Being capable of delivering junk food, fizzy drinks, cigarettes, and even alcoholic beverages, vending machines are capital-T trouble. Academic research teams often receive credit for self-evident facts, but their purpose is, after all, to verify hypotheses. Journalist Daniel Westlake wrote,
According to a study by the University of Michigan and Michigan State University, vending machines stocked with unhealthy options for young people often help lead to unhealthy eating habits.
Vending machines are a notoriously problematic means of distribution, with drawbacks like mechanical issues, quality and condition of the products, and of course cleanliness. Question for the reader: When is the last time you witnessed someone cleaning the inside or outside of a vending machine? We thought as much.
Customers have actually gotten sick. Westlake adds,
Sometimes food in these machines can melt, spill or go bad, in the machine which can draw insects and rodents to the machine… Every few weeks, open up the machine and clean it so that there are no bits or food or dust which may have accumulated on the products… Clean the tray where the snacks or items fall, as this is the area where most of the food refuse may be located if their packaging breaks. Clean the buttons since many people’s fingers are probably dirty.
(But what about the cleaning solution being sprayed into the closed environment occupied by food that people will in all likelihood not wash before eating? Just asking.)
There could be other obstacles to popularity. Not everyone enjoys cold fruit. Many kinds of fruit are much more tasty at room temperature. Not everyone has the teeth to deal with anything more resilient than a banana or a melon cube.
What happens to fresh produce in this setting? The enormous waste ratio was a recognized drawback in 2010, and likely still is. In that year a major vending machine manufacturer teamed up with a major fruit corporation to tackle the problems. A two-minute video produced by the company explains temperature variation, the food elevator, and other features of their machine.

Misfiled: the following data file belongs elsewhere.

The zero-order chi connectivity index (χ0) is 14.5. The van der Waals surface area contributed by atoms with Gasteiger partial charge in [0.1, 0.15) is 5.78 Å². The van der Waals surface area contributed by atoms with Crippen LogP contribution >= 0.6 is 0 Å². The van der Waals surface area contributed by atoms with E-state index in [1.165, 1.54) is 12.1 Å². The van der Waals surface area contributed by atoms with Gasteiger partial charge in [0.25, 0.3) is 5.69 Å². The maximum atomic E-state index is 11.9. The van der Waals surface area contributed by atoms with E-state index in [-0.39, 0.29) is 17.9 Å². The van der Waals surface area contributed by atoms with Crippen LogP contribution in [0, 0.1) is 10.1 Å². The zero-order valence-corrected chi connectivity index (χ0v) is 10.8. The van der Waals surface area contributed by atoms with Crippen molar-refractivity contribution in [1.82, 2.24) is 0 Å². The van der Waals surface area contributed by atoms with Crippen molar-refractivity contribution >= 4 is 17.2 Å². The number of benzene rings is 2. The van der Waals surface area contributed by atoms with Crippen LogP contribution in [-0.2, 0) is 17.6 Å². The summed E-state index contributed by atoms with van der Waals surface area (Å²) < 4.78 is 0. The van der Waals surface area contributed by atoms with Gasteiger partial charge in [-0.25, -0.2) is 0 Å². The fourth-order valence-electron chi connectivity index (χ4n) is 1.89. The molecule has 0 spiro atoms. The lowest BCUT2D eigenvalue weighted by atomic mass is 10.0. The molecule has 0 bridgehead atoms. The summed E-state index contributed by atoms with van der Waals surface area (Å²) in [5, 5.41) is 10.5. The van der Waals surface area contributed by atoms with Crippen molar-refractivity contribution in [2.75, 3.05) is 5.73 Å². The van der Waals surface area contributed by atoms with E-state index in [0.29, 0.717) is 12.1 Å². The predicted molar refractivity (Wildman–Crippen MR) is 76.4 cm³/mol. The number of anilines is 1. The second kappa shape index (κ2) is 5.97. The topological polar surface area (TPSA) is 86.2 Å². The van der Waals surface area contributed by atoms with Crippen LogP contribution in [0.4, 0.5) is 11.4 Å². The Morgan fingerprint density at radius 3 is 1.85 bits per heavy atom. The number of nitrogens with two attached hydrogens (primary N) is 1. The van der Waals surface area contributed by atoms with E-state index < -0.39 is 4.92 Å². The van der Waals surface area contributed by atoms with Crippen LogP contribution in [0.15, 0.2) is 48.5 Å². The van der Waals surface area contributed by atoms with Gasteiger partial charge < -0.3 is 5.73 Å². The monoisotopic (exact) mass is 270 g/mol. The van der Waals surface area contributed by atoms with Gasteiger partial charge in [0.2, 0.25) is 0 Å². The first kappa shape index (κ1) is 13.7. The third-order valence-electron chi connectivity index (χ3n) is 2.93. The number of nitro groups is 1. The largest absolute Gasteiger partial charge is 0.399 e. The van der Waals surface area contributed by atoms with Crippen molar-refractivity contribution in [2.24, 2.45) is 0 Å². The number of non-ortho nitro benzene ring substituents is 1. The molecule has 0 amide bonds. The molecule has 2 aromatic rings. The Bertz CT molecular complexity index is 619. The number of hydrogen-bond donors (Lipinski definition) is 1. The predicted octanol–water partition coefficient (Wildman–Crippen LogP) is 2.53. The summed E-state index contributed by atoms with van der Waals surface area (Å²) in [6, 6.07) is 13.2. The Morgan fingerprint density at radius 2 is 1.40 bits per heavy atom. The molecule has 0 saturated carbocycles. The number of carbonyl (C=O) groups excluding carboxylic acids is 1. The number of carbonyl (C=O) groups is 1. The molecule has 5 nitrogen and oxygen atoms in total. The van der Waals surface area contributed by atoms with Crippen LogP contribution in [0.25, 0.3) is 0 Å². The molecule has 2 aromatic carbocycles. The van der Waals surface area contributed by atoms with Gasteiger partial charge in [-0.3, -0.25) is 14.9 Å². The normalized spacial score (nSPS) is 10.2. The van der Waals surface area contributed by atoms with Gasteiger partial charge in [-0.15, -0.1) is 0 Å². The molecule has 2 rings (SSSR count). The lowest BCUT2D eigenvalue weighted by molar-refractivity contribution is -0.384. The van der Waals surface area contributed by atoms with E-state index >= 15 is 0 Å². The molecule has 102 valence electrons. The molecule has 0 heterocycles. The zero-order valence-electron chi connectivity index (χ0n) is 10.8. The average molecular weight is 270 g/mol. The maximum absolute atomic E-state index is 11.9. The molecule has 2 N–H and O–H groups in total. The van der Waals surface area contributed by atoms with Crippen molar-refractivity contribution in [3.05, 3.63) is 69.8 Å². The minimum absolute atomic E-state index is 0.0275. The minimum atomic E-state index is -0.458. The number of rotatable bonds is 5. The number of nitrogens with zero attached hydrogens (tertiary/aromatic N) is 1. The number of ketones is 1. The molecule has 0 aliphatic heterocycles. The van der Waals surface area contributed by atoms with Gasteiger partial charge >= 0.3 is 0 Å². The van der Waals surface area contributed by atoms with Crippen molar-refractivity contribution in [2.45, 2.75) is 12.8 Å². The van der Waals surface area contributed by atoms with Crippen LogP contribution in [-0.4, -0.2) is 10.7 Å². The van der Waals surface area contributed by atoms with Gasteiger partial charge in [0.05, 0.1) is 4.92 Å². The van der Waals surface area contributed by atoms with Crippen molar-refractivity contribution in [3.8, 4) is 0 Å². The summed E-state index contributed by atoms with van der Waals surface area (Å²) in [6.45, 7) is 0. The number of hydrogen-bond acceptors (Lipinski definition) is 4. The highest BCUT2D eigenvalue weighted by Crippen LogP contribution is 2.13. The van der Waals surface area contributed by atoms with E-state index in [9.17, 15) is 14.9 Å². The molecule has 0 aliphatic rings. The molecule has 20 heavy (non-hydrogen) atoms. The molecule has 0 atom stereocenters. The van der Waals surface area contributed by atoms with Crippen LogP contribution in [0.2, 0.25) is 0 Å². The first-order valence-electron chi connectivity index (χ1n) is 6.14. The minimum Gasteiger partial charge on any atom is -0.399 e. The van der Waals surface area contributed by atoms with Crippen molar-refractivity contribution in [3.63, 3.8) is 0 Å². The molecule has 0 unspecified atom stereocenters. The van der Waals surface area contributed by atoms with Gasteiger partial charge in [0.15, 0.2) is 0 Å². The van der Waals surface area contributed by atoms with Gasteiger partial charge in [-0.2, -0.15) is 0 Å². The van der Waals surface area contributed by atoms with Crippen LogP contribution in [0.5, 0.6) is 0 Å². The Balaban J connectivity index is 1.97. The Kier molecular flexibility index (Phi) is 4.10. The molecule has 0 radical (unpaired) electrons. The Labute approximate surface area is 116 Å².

In the following year, as a random example, one company publicized its 400 fresh-fruit vending machines in 25 states. Gil Sanchez, owner of Vend Natural, described his philosophy to a reporter, who wrote,
Vending machines are part of the solution for childhood obesity, he said. About 96% of his machines are in schools.
A piece at Organics.org describes next-level vending machines in Scotland that are a combination snack bar and farmers market, along with some other technological marvels. No more will be said about that article here because it really deserves to be absorbed in all its profusion of detail.
These are the rather extravagant claims made by a rival company whose vending machines dispense canned fruit:
Fresh fruits are likely to lose nutrients when they are exposed to air. This doesn’t happen with canned fruits… A lot of people buy canned fruits from vending machines for its “liquid” […] All canned fruits are packed with plenty of liquid syrup. The syrup has extra sugar and calories… Nutrients from this liquid syrup will keep you revitalized and energetic… Economically, canned fruits are several times cheaper than fresh fruits too.
Your responses and feedback are welcome!
Source: “Problems with Vending Machines,” BizFluent.com, 09/26/17
Source: “The Great Banana Challenge,” WSJ.com, 10/21/10
Source: “Vending machines offer major growth for fruit, vegetables,” ThePacker.com, 05/17/11
Source: “These Vending Machines Serve Fresh Veggies Instead of Junk Food,” Organics.org, 05/07/19
Source: “What? Fruit in a Vending Machine?,” ImperialCo.com, 02/27/16
Photo credit: Jonathan Lidbeck on Visualhunt/CC BY